Gracious heavens. How many varieties of hat, rather than instances of hat? Anyone who owns or wears a panama is asking to be thrashed, that much is clear. It’s the kind of hat that unimaginative art directors dress sixty-year-olds in for TV advertisements that suggest a happy future for pensioners. Midsomer Murders costume designers will, I’m afraid, commit the same sin – which they compound with Viyella shirts and shooting sticks and other such nonsense. I would place elastic-waisted trouserings, leather-buttoned cardigans and electric golf-carts above the vomit-inducing embarrassment of the panama. Yes, I truly would. At least your elastic-waisted trouser is honest. It isn’t reaching for an effect it cannot understand, it isn’t so blind to nuance, history and humanity as to be not a lapse, not an error but a mortal sin. The panama is, let us not palter with the truth, exactly the kind of horror that is advertised in the back of the Mail on Sunday or the Telegraph magazines and fit only, therefore, for the most lost and hopeless cases of bourgeois embarrassment. As well to have tattooed on your forehead the words “I am a fatuous twat” as to wear a panama. Since the heyday of headwear, almost all styles and classes of hat have become loathsome, as a matter of fact; the panama is only the most extreme example. A hat is now a self-conscious style statement that only the very few can get away with. Not only do you have to be socially and morally the kind of person who can get away with a hat, you also have to have the kind of head that a hat suits. A millimeter either way and you are no longer Wearing A Hat, you simply have An Object On Your Head – there is a great difference. I have a top hat for weddings and absurd race meetings and that is about it. I don’t ever wear hats when filming in the jungle, which I have been doing a lot of lately. They obscure the face with their shadows and annoy the cameraman. No, perhaps the best definition of a gentleman might be the kind of man who can wear a hat without looking pretentious, snobbish, self-satisfied or vain. Easier to find a virgin over sixteen, I would submit.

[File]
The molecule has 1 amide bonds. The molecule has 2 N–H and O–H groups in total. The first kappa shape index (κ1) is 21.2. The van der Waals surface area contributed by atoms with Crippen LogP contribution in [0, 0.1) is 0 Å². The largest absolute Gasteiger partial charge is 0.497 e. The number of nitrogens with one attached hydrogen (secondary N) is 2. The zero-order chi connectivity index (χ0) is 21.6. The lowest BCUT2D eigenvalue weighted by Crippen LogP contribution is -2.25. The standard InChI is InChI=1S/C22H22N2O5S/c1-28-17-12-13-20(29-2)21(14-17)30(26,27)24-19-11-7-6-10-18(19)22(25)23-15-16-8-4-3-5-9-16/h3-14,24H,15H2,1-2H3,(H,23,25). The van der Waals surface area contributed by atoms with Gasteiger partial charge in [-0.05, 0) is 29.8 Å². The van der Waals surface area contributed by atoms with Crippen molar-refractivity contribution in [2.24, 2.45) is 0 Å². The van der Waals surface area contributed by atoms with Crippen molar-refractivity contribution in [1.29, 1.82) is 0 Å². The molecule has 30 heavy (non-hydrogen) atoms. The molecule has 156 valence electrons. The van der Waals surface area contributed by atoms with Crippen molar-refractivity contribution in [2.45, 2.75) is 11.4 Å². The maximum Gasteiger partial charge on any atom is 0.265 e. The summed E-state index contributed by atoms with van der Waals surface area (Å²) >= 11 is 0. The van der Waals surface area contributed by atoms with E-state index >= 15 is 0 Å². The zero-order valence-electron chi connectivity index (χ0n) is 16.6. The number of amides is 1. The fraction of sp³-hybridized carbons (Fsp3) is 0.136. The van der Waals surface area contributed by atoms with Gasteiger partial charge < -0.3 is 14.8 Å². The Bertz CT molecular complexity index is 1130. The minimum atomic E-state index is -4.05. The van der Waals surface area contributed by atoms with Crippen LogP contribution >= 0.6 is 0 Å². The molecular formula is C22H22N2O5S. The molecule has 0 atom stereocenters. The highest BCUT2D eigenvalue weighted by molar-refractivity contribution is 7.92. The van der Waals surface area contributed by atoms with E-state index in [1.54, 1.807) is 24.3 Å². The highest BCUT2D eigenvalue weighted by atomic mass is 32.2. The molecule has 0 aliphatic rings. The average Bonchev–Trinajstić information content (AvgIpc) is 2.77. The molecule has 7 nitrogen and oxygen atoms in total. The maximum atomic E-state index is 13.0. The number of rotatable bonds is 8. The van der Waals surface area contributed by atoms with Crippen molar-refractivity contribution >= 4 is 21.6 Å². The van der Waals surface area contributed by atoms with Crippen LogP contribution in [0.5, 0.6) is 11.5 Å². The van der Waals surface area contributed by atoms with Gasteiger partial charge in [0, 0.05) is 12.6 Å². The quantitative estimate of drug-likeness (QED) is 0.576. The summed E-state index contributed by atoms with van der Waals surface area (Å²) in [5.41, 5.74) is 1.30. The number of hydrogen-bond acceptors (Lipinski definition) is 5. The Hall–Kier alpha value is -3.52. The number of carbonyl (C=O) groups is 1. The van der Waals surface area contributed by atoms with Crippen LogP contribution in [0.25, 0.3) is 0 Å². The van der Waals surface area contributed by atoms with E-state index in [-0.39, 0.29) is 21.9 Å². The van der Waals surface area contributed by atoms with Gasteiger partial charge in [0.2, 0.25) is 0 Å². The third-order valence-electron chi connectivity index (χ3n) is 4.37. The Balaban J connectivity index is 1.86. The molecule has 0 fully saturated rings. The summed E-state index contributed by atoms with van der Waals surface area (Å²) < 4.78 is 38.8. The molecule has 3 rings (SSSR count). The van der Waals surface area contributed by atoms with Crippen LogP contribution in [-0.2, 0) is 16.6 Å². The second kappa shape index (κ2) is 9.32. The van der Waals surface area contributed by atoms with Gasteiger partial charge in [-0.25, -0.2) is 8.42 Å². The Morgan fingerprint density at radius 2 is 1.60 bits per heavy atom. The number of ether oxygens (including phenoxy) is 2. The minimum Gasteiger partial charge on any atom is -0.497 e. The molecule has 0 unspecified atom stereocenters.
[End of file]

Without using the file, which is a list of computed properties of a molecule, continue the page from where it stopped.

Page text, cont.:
Stephen Fry


The Chap was founded in 1999 and is the longest-serving British magazine dedicated to the gentlemanly way of life, with its own quirky, satirical take on a style that has recently entered the mainstream.